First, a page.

My mom and I came to the United States in the most legal sense. Meaning my mom was engaged to an American citizen, we came to the United States, they were married and we filed for citizenship right away. This happened in 2002, we didn’t become legal citizens until September 11, 2008. Despite the fact it took a long time, we now live in the United States and are lucky to be citizens. However, many people still don’t have that luck and with the recent decision by President Trump they’ll never have the chance.
As many people know, Deferred Action for Childhood Arrivals (DACA) will be revoked. DACA, in the simplest sense, is to help undocumented immigrants who came to America as children stay in the country and build their lives. The rules are incredibly specific for those who apply for it. For example, applicants must have been under the age of 31 before June 15, 2012, came to the United States before their 16th birthday, have resided in the U.S. since June 2007 and many more. A full list of requirements can be found on the United States Citizenship and Immigration Services website.
With the list of requirements, there are already lots of undocumented immigrants who are disqualified — this is unfair. As someone who came to this country “legally” I should be supportive of the fact thousands of undocumented immigrants who came here “illegally” are being deported.
I am completely against what’s happening to this country right now. The people who are under DACA, often referred to as “dreamers,” came to this country as children. Coming here as a child, you don’t have a choice. You usually follow what your parents, or any adult, tell you to do because you don’t have a clear understanding of what’s right and wrong. I relate to this, because I was seven years old when my mom told me we were going to the United States. Since I was a child, I had to follow my mom and besides there was no real reason tying me to the Philippines.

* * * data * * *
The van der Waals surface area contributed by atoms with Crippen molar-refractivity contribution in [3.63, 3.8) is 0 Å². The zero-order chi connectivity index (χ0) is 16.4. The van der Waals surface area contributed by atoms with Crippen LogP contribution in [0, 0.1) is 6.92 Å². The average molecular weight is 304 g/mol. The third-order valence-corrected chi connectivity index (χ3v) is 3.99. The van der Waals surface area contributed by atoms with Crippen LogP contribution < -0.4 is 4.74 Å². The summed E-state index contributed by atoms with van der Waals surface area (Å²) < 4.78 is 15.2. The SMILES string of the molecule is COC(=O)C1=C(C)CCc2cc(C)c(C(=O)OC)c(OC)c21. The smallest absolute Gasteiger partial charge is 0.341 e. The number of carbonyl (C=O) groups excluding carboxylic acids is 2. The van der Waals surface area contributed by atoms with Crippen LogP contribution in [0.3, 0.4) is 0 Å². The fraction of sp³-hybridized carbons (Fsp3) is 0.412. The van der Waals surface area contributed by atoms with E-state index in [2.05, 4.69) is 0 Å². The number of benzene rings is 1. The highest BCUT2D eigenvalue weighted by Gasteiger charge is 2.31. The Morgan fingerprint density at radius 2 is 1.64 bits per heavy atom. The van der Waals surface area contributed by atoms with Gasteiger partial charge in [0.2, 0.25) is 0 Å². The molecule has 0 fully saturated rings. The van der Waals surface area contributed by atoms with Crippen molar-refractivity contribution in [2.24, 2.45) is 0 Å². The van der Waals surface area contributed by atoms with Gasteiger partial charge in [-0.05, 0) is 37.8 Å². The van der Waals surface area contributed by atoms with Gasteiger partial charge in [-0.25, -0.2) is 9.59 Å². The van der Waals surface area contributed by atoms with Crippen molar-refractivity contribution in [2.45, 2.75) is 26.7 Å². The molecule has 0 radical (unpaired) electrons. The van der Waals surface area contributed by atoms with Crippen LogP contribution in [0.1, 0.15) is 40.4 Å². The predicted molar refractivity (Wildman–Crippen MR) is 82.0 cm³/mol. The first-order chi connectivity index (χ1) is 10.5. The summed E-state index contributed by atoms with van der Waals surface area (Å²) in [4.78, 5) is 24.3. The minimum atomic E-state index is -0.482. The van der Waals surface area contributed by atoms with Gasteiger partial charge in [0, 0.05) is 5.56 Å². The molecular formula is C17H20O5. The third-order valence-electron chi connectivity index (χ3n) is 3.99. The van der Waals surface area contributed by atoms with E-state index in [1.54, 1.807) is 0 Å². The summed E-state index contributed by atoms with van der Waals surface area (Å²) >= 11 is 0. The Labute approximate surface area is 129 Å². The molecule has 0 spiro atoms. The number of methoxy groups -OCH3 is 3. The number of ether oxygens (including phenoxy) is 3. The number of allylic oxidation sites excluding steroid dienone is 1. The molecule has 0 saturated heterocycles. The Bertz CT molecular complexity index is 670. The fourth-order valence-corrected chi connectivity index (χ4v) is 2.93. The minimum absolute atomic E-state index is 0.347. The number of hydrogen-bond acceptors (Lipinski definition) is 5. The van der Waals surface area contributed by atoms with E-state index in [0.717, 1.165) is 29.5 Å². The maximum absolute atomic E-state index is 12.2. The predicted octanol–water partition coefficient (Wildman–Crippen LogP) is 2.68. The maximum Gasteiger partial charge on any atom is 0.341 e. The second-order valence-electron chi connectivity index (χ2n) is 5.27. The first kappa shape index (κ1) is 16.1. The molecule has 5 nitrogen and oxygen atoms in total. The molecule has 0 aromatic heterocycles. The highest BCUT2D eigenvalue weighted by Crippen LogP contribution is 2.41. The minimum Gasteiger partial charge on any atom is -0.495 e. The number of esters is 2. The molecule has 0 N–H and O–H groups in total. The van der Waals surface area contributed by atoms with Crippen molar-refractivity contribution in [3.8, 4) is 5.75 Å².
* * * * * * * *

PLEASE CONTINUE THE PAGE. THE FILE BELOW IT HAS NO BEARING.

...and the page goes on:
The fact they are punishing people who were told to get on a plane, boat or other forms of transportation in search for a better life is inhumane and this country shouldn’t stand for it.
The U.S. brags about how they care about the children of this country, yet they are forcing children of this country to leave. Regardless of the fact dreamers weren’t born in this country, they grew up and adopted this country’s culture. They worked for this country, attended school in this country, they pay taxes for this country and no matter how anyone else defines them they are citizens of this country.
Dreamers do as much as any American citizen, if not more than those who were actually born in this nation. They worked hard to prove they belong in this country. It’s unfair and illogical to deport them just for the fact they didn’t have a choice in going to a country hundreds of miles away from their original home because someone told them their lives would be better.
America is the land of the free and everyone wants to achieve the American dream. We’re a nation built on immigrants. If people hadn’t escaped to this country, we wouldn’t have all the progress that this nation has today. One of my favorite quotes, which was used to parody Trump’s apparel, is “immigrants make America great again,” and I stand by this statement as an immigrant and American citizen.